Trick-or-treating: is there an age limit?

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Trick-or-treating: is there an age limit?

Freshman Emily Susitko is running to the next house in her trick or treating expedition, eager to see what treats await her. (Photo credit: Sydney Hughes)

Freshman Emily Susitko is running to the next house in her trick or treating expedition, eager to see what treats await her. (Photo credit: Sydney Hughes)

Freshman Emily Susitko is running to the next house in her trick or treating expedition, eager to see what treats await her. (Photo credit: Sydney Hughes)

Freshman Emily Susitko is running to the next house in her trick or treating expedition, eager to see what treats await her. (Photo credit: Sydney Hughes)

Sydney Hughes, Staff Reporter

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Scary movies, pumpkin carving, and creative costumes begin to appear toward the end of October, announcing the arrival of one of the most popular holidays. Halloween is the time of year when people  participate in ghoulish activities such as haunted houses, corn mazes, and costume parties. Included in Halloween festivities comes perhaps its most famous pastime: trick-or-treating.

Going around the neighborhood to receive their favorite treats is something that sparks excitement and eagerness in children, but is the excitement and joy of trick-or-treating exclusive to just kids? For children, there are many benefits to trick-or-treating: free candy, bonding time with family and friends, and a chance to show off their costumes.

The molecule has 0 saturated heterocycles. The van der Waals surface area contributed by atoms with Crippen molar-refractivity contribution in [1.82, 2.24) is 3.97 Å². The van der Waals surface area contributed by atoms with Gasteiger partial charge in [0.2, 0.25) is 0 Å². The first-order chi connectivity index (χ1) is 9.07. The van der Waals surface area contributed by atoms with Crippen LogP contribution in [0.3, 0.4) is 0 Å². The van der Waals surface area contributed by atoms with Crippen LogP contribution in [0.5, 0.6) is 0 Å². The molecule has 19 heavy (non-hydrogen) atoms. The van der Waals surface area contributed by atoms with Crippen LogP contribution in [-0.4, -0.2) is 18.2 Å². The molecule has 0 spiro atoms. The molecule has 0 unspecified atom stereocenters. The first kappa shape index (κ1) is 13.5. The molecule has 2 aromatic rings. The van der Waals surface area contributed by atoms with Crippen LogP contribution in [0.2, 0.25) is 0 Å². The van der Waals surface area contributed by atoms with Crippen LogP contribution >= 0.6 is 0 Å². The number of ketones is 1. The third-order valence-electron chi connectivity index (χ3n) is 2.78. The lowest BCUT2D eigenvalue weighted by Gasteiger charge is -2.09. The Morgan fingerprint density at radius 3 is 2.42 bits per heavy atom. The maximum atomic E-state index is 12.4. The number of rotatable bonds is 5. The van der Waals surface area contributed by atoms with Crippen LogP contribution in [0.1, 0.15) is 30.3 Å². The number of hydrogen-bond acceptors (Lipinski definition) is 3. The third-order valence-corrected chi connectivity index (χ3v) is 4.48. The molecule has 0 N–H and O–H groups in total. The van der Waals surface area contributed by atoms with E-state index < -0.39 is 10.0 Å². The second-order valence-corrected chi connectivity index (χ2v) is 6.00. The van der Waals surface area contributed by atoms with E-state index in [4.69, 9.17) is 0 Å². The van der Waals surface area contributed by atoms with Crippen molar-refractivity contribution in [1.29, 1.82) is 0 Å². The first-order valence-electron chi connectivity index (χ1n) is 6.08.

Trick-or-treating can be seen as childish and people often place an age limit on the activity.

“I trick-or-treat because it’s a tradition in my family and we’ve been going for years,” said Mercy freshman Emily Susitko. “I don’t think you’re too old [in high school] because. . . you can hang out with friends or you can be with your family, so it doesn’t really matter how old you are.”

However, senior Colleen Hadley feels as though trick-or-treating is not an activity for high schoolers.

“I think [the last time I went] was probably eighth grade,” stated Hadley. “In my neighborhood, no one really goes [trick-or-treating] after that, [and] even eighth grade is considered old. . . [because trick-or-treating] is way too child-like.”

Even though Hadley does not run from house to house in pursuit of candy, she still looks forward to trick-or-treating time.

“For some families, [trick-or-treating] can be. . . a bonding time,” Hadley said. “But for my family, we bond when we give out the candy to the younger kids.”

 

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